It depends on when you ask.
Early in Egyptian history, Isis was firmly associated with the heavens—with the star Sirius in particular, and even with the sun—but She was not considered a Moon Goddess.
Moon Gods were the norm for Egypt—Iah, Thoth, Khonsu, and Osiris are among the most prominent and the moon’s phases were quite important to the ancient Egyptians. Scholars generally agree that the first Egyptian calendars, like those of so many ancient people, were lunar based. The temples marked the moon’s changes and celebrated the waxing and full phases, though they are somewhat silent about the waning moon. (If anyone knows of a good scholarly source for information on the Egyptian lunar festivals, please, please tell me…I am still searching!) But the face the Egyptians saw in the moon was masculine rather than feminine.
The Greeks and the Romans, on the other hand, were all about the Moon Goddess. In fact, the moon itself was simply called “the Goddess.” People spoke of doing something “when the Goddess rises.” They would kiss their hands, extending them toward the rising moon, “to greet the Goddess.” Magical texts give instructions for performing a certain working “on the first of the Goddess,” meaning at the new moon.
Because so much of our information about Isis came from these Moon Goddess-loving people, today when we think of Isis, the moon is one of the first things we associate with Her. Yet, interestingly, it seems to have been a third century BCE Egyptian priest named Manetho who first connected Isis with the moon. By the following century, when Plutarch recorded the most complete version of the Isis-Osiris myth we have, the tradition of Isis as a Goddess of the Moon was firmly established—even in Egypt.
Of course, it was easy to associate the fertility-bringing moon with the fertile Mother Isis. The ancient world also associated love affairs with the moon (the romance of moonlight, you know) and, in Her passion for Osiris, Isis was a famous lover. Of course, the moon and the obscuring darkness of night were connected with magic, too—and Isis was one of Egypt’s Mightiest Magicians from the beginning. One Egyptian story told how a particular magical scroll—which the tale calls a “mystery of the Goddess Isis”—was discovered when a moonbeam fell upon its hiding place, enabling a lector priest in Isis’ temple to find it.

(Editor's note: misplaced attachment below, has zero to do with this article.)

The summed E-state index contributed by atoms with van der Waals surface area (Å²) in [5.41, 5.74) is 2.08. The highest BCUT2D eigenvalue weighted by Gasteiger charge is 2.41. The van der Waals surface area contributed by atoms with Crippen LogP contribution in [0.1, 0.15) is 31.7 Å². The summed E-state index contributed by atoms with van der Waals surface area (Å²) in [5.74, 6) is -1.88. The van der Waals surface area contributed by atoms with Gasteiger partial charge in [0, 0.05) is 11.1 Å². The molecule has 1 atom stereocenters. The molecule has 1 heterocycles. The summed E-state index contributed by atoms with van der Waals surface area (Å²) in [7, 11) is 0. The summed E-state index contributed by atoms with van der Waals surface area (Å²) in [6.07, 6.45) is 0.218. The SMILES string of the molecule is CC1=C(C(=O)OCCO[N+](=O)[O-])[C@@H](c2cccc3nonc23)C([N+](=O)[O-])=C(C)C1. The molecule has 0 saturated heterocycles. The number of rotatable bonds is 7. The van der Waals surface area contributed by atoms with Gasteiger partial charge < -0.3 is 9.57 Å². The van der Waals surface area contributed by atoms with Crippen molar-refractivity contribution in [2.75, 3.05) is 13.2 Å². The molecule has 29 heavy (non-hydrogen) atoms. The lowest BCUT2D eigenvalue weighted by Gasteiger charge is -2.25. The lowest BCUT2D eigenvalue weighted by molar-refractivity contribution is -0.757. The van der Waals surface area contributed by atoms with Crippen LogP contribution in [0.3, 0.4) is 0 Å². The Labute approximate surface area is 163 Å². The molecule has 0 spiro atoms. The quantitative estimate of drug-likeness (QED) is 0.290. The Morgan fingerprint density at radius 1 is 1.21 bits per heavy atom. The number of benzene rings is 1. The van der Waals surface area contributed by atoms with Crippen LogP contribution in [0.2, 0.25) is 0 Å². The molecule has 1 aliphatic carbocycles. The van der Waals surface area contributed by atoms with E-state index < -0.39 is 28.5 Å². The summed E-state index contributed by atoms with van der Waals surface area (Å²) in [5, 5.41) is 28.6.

Today, we also connect the moon with emotions, the deep, the waters, the feminine (taking our cue from the ancient Greeks and Romans, no doubt), the home, Mystery, and change (to name but a few). And Isis can definitely be associated with all of these things—from the emotional passion of Her myths to Her ancient Mysteries and Her enduring role as the Goddess of Regeneration and Transformation.
So is Isis a Moon Goddess? She certainly has been for millennia. Whether we choose to honor Her in this form has more to do with us than with Her. A modern NeoPagan will probably be quite comfortable working with Isis as a Lunar Goddess; a Kemetic Reconstructionist, less so. But Isis is a Great Goddess; She is All, and so She is unquestionably to be found in the deep and holy Mysteries of the Moon.
For myself, while I do find Her in the moon, I resonate more strongly with Isis of the Stars and Isis of the Eternities of Space. Nevertheless, I feel called to explore this aspect of Her. And someday, when a beam of moonlight illuminates my own inspiration, I fully intend to create a series of lunar rituals with Isis as their heart and soul.
Thank you, I enjoyed this article on Isis very much.
Makasih atas infonya , Adria
For more information on Lunar Calendars, you may want to check out these books: Civil Calendar and Lunar Calendar in Ancient Egypt by L. Depuydt and a modern source, Morgan, Mogg. The Wheel of the Year in Ancient Egypt. Mandrake of Oxford, 2011.
Thank you! I definitely will. It seems weird to me that with the importance of the lunar festivals, we seem to have so little info about them.